FIG. 7A is a side cross-sectional view of another installed sealed tight device of FIGS. 1-5C on a plywood floor base with two firestops, after a concrete layer was formed about the device and the cap was removed.

FIG. 7B is another view of the installation configuration of FIG. 7A with a pipe/conduit inserted and sealed through the device.

FIGS. 8A and 8B are side cross-sectional views of another embodiment of the installed device of the preceding figures having been installed with no fire stops.

FIG. 9 shows a perspective view of another embodiment of the novel invention for wall applications with fire stops.

FIG. 10 is an exploded view of the wall application embodiment of FIG. 9.

FIG. 11 is a side cross-sectional view of the installed wall embodiment of FIGS. 9-10.

FIG. 12 shows a side cross-sectional view of the installed device of the preceding figures for a wall application without any fire stops.

DESCRIPTION OF THE PREFERRED EMBODIMENT

Before explaining the disclosed embodiment of the present invention in detail it is to be understood that the invention is not limited in its application to the details of the particular arrangement shown since the invention is capable of other embodiments. Also, the terminology used herein is for the purpose of description and not of limitation.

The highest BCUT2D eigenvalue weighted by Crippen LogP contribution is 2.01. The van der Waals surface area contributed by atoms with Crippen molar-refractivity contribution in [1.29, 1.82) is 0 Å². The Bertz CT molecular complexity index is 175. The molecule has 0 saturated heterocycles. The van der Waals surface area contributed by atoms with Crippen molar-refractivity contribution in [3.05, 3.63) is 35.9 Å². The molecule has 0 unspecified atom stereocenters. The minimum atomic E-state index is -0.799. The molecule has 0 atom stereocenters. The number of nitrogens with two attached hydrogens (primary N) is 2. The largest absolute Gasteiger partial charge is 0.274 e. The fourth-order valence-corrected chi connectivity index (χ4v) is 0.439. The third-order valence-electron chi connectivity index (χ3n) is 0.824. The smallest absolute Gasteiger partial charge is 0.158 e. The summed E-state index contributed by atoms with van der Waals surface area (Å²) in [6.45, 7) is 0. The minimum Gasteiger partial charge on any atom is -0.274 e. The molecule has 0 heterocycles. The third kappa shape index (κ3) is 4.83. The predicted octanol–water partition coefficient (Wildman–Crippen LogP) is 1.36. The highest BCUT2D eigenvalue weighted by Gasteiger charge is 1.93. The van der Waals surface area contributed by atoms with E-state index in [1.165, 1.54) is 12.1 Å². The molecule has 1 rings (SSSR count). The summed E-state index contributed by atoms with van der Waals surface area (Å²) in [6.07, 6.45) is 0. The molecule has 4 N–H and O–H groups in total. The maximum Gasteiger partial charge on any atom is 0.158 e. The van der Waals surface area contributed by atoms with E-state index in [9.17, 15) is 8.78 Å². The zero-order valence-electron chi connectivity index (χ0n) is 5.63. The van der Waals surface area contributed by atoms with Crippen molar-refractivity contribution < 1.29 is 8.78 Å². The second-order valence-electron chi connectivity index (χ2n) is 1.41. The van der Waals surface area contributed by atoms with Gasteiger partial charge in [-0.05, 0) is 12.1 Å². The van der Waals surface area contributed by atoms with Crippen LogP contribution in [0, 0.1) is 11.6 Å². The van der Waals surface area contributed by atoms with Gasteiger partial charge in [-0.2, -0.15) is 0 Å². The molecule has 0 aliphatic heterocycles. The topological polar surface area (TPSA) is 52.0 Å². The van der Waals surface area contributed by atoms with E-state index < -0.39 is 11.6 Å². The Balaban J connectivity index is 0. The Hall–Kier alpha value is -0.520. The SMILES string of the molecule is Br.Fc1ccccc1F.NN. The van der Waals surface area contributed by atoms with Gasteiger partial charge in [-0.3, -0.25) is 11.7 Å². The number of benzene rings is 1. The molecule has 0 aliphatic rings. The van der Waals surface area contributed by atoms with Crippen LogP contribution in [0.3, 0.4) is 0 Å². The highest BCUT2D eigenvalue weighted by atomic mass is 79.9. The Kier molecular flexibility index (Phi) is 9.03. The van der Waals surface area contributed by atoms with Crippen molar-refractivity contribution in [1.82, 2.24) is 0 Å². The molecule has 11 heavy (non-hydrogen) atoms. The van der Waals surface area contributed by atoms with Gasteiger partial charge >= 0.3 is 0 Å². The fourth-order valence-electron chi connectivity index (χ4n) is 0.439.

FIG. 1 is a perspective view of a preferred embodiment of the Presealed System invention 1 for floor installation. FIG. 2 is an exploded view of the embodiment 1 of FIG. 1 with a removable cap member 50. Referring to FIGS. 1-2, Presealed System invention can include an upper sleeve 10 such as a PVC sleeve and the like, a resilient sleeve member 20 such as a rubber sleeve, neoprene or fire retardant material, and the like, and combinations thereof, can be placed beneath the upper sleeve, and a lower sleeve 30 such as a PVC sleeve with nail plate base, beneath the resilient member 20. The resilient sleeve 20 is stacked on the lower sleeve 30 and the upper sleeve 10 is stacked on the resilient sleeve, and a fire stop interior sleeve 40 such as a fire resistant material is positioned into a lower exposed open end of the lower sleeve 30. A cap cover 50 can be placed over the exposed top end of the upper sleeve 10 prior to forming a floor and is removed prior to installing a pipe 80 such as a plumbing pipe and/or electrical conduit therethrough. Fasteners 53, 57 such as screws and the like can pre-attach the fire stop sleeve internal to the lower sleeve 30, and attach the resilient member 20 to the lower sleeve 30. The installation will be further described in reference to FIGS. 6A-7B.

FIG. 3A is a perspective view of an upper sleeve 10 used in FIGS. 1-2. FIG. 3B is a side view of the upper sleeve 10 of FIG. 3A along arrow A1. Referring to FIGS. 3A-3B, upper sleeve 10 can be a hollow PVC coupler having an upper open end 11 and bottom open end 17. Along the sides 12 of the upper sleeve 10 can be up to three or more parallel surface exterior facing notched markings 15 that are spaced apart from one another. For example, the notched markings 15 can be spaced approximately one inch apart from one another. These notch markings are for different thicknesses of floor, walls, etc., and can be cut at whatever notch for the right thickness if need be.